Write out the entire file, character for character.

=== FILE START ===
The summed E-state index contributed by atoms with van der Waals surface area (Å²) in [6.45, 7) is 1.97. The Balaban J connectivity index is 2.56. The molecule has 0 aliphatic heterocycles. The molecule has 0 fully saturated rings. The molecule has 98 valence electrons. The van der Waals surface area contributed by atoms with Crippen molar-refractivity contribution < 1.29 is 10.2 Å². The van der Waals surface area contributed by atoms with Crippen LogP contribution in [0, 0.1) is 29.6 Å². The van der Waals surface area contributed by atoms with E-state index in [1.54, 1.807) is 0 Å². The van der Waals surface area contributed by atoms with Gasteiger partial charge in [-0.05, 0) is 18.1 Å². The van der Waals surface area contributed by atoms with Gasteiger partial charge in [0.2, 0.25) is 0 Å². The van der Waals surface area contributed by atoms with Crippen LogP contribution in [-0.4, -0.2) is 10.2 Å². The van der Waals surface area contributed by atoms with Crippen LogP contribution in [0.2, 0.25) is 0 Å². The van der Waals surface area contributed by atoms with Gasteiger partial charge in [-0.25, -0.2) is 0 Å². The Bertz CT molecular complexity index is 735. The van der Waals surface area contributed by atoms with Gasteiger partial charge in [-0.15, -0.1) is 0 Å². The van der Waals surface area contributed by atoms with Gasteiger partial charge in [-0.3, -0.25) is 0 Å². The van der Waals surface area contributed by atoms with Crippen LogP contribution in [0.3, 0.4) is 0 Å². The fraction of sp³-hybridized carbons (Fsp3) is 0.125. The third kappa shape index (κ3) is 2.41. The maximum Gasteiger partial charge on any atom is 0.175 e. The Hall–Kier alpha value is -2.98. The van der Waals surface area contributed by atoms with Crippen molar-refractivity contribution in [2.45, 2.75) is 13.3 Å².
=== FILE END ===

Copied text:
The summed E-state index contributed by atoms with van der Waals surface area (Å²) in [6.45, 7) is 1.97. The Balaban J connectivity index is 2.56. The molecule has 0 aliphatic heterocycles. The molecule has 0 fully saturated rings. The molecule has 98 valence electrons. The van der Waals surface area contributed by atoms with Crippen molar-refractivity contribution < 1.29 is 10.2 Å². The van der Waals surface area contributed by atoms with Crippen LogP contribution in [0, 0.1) is 29.6 Å². The van der Waals surface area contributed by atoms with E-state index in [1.54, 1.807) is 0 Å². The van der Waals surface area contributed by atoms with Gasteiger partial charge in [-0.05, 0) is 18.1 Å². The van der Waals surface area contributed by atoms with Gasteiger partial charge in [0.2, 0.25) is 0 Å². The van der Waals surface area contributed by atoms with Crippen LogP contribution in [-0.4, -0.2) is 10.2 Å². The van der Waals surface area contributed by atoms with Crippen LogP contribution in [0.2, 0.25) is 0 Å². The van der Waals surface area contributed by atoms with Gasteiger partial charge in [-0.25, -0.2) is 0 Å². The Bertz CT molecular complexity index is 735. The van der Waals surface area contributed by atoms with Gasteiger partial charge in [-0.15, -0.1) is 0 Å². The van der Waals surface area contributed by atoms with Gasteiger partial charge in [-0.3, -0.25) is 0 Å². The van der Waals surface area contributed by atoms with Crippen LogP contribution in [0.3, 0.4) is 0 Å². The fraction of sp³-hybridized carbons (Fsp3) is 0.125. The third kappa shape index (κ3) is 2.41. The maximum Gasteiger partial charge on any atom is 0.175 e. The Hall–Kier alpha value is -2.98. The van der Waals surface area contributed by atoms with Crippen molar-refractivity contribution in [2.45, 2.75) is 13.3 Å².